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Posted by on Aug 28, 2015 in blog, Cure & Remedies, Proactive Healthcare | 0 comments

Squint

Squint

 

Squint (medical term is strabismus) is a condition where the two eyes do not work together as a pair and hence look in different directions. While one eye looks forward to focus on an object, the other eye may turn inwards, outwards, upwards or downwards. Squints are common in children and may affect three to five per cent of all children, i.e. four in 100 children. It is usually seen before the child is four years old. Squints are less commonly seen in older children and adults. Squint may be constant and seen throughout the day or may be intermittent. It is very important to seek medical advice if you think your child has squint. If squint is diagnosed and corrected early, chances of visual recovery is good.

What  causes a squint?

In most of the cases, the cause of squint is not known. Normally our eyes work together synchronously like the wipers of a car. If this synchrony is disturbed due to any reason, it leads to misalignment of the two eyes resulting in a squint.

  •  Some cases of refractive errors, commonly hypermetropia (long sightedness) can cause squint. Children with hypermetropia tend to over focus to  see things clearly. This over focussing tends to turn the eye inwards, causing squint. It is usually noticed when a baby is looking closely at a toy or when a child is concentrating on a close object or reading.
  •  Squint may develop if there is poor vision in one eye due to cataract, retinal disease, optic nerve disease, eye tumours, injuries etc.
  •  Sometimes a baby is born with a squint. In such cases there may be a family history of squint and it has a genetic element.
  •  Children with neurodevelopmental delay motor control problems, and premature children have a higher risk of developing squint.

How do I know my child has squint?

Usually squint is noticed by  parents, relatives, and friends or by your doctor. You may notice that your child is not looking straight. Your child may complain of blurred vision or double vision. Your child may tilt his head or chin to see better or to avoid double vision. When in doubt regarding your child’s squint, taking photographs with flash can help identify the squint, especially in children who refuse to cooperate while examining

What are the consequences, if squint is not treated?

If your child’s squint is not corrected, you child has the risk of developing a lazy eye, also called amblyopia. In a child with squint, because the two eyes are focussing differently, two different images are sent to the brain. The brain learns to supress the image of the squinting eye (as it is not clear). The squinting eye becomes a lazy eye where the vision fails to develop in that eye due to its non-use. Lazy eye should be treated before seven years of age. If squints are not corrected, your child will fail to develop binocular single vision or BSV. BSV is the ability of the brain to fuse the two images received from the two eyes to give a three dimensional view. BSV develops during childhood and helps us to see the world in three dimension and to interpret depth i.e. the ability to judge the distance between two objects. If the squint is not corrected, BSV fails to develop and the vision is affected. Motor skills requiring manual dexterity, speed and accuracy may be affected in children who develop a lazy eye. Squint can also cause cosmetic problems. The child can develop low self-esteem and confidence.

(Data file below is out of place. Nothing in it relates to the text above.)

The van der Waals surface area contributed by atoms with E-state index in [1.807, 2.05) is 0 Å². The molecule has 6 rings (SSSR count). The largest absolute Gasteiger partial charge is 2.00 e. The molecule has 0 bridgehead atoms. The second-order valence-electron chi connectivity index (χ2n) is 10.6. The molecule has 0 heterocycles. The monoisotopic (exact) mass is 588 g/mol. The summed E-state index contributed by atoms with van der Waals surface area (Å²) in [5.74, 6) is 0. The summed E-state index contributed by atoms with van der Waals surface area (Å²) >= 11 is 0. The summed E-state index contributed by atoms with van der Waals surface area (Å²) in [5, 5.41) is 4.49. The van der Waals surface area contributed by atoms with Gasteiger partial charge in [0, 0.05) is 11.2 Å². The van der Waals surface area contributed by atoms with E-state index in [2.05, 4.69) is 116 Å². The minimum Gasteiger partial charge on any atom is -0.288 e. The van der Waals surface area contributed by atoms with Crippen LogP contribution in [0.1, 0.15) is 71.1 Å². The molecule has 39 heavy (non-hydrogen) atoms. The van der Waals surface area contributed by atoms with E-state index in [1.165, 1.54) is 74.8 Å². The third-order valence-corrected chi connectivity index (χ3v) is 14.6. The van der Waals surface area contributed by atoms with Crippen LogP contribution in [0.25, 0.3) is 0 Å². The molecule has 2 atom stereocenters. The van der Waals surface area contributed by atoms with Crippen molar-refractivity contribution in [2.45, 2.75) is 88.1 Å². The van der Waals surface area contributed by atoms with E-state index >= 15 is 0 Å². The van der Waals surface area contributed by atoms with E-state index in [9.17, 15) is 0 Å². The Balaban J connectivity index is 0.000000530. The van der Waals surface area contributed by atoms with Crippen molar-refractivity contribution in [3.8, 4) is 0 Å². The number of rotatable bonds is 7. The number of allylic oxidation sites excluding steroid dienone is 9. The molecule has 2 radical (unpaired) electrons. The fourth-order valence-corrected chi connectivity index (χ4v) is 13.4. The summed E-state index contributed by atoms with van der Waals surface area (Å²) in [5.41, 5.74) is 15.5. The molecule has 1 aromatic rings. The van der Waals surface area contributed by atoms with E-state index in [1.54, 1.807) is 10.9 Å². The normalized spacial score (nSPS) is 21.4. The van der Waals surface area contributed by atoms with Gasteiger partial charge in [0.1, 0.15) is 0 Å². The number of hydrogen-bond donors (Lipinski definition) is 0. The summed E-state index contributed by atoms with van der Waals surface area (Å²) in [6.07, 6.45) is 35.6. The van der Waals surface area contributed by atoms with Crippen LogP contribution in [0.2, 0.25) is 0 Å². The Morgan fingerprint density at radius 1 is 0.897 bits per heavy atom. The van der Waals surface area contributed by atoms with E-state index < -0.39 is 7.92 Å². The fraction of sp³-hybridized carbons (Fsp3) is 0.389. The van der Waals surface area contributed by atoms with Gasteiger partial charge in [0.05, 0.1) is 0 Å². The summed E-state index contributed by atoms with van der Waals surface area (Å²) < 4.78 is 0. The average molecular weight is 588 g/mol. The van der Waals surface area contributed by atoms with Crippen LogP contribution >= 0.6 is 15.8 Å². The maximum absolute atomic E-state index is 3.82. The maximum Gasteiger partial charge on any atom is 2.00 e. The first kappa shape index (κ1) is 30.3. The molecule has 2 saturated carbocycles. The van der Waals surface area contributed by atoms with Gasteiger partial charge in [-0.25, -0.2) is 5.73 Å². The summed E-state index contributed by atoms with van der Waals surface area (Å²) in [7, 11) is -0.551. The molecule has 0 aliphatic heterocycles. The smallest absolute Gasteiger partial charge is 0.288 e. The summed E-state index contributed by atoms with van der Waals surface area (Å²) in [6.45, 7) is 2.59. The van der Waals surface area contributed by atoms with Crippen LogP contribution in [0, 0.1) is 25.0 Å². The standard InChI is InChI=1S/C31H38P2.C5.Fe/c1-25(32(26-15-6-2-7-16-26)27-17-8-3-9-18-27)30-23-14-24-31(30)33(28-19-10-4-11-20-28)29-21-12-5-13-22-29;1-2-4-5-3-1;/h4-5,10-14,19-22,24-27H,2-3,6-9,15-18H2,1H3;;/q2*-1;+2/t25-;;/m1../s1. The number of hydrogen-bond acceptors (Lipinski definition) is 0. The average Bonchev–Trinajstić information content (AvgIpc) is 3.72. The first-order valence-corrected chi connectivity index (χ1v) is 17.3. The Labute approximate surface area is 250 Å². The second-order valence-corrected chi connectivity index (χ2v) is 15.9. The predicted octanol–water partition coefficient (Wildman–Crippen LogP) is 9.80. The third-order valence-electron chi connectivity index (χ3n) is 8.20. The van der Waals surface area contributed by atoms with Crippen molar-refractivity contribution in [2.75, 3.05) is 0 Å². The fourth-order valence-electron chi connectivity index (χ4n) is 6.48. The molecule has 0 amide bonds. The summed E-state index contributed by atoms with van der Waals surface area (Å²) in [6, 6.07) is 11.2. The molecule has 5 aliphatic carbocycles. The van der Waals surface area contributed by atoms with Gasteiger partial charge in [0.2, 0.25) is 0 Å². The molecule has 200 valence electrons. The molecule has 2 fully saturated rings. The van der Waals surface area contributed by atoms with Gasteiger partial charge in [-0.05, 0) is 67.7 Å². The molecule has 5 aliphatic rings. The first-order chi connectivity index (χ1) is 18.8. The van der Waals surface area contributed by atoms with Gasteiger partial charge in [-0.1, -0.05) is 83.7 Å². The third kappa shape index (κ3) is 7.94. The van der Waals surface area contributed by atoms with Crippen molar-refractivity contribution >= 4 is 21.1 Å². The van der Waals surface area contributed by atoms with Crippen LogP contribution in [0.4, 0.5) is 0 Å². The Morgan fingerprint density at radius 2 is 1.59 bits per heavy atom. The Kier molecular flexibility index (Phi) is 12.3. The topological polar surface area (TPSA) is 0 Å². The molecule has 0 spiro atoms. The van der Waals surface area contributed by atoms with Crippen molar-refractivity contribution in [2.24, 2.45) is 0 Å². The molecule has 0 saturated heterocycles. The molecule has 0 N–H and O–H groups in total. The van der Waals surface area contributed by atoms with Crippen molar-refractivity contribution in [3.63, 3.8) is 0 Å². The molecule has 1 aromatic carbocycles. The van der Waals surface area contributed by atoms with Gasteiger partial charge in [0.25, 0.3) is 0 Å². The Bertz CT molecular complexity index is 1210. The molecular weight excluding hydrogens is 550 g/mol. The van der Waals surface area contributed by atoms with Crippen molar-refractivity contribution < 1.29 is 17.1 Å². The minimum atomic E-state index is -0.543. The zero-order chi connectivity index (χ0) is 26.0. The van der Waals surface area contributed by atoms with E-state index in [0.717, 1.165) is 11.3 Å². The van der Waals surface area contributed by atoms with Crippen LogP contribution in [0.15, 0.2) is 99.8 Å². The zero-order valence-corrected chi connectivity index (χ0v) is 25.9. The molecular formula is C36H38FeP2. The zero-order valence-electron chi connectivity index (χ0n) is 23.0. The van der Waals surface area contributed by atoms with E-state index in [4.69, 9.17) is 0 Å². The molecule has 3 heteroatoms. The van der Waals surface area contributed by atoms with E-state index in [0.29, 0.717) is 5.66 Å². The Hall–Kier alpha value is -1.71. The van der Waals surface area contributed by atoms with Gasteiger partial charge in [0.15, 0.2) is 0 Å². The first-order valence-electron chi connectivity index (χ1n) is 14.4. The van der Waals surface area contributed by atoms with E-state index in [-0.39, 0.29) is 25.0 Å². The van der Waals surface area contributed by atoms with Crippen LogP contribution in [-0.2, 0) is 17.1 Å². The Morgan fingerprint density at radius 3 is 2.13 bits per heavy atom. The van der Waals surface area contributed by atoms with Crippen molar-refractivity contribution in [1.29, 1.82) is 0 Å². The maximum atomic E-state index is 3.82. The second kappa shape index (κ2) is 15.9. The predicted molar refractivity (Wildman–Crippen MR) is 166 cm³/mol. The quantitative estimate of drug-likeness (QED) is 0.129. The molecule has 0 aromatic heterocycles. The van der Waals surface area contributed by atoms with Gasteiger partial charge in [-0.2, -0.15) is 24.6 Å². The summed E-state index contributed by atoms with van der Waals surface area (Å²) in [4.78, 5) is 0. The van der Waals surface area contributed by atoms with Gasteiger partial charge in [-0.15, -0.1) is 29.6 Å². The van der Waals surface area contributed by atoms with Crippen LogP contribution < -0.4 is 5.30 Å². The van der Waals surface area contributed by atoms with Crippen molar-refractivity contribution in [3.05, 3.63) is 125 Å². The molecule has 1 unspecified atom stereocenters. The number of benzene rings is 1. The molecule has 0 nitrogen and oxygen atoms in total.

How is squint corrected?

The aim of treating squint is to restore vision, straighten the eyes and restore BSV. The eyes should ultimately work normally and look normal.

  •  Spectacles: Vision should be corrected refuse to cooperate while examining.  with glasses if there is refractive error. Glasses not only improve the vision but will also help to keep the eyes straight.
  •  Occlusion/patching: If the child has developed a lazy eye, patching would be considered. In patching, the good eye is covered so that the affected eye is forced to see. Parent’s cooperation and regular monitoring is very important for the success of this treatment.
  •  Orthoptic exercise: Sometimes simple exercises, which encourage the eyes to work together, are advised.
  •  Surgery is done to straighten the eyes and align them properly. Surgery is usually done when the squint is pronounced and not improving with glasses. There are different types of surgery and the choice of surgery will depend on the cause and severity of the squint. Surgery cannot replace glasses and your child may need to wear glasses even after surgery
  •  Botulin A: If the squint is due to an eye muscle problem, botulin A toxin may be injected into the muscle. It is a temporary measure and may need to be repeated.

Can adults develop squint?

Sometimes squint that has been corrected in childhood can reappear in adult life. Squints that develop in adult life will result in double vision. They need to be investigated and treated.
What are the long-term outcomes of squint?

Most children with squint who are treated early achieve good vision. If squint is not corrected by seven years of age it can permanently affect the vision that cannot be corrected in adult life. Your encouragement and support as a parent is very important for the management of 80 squint.

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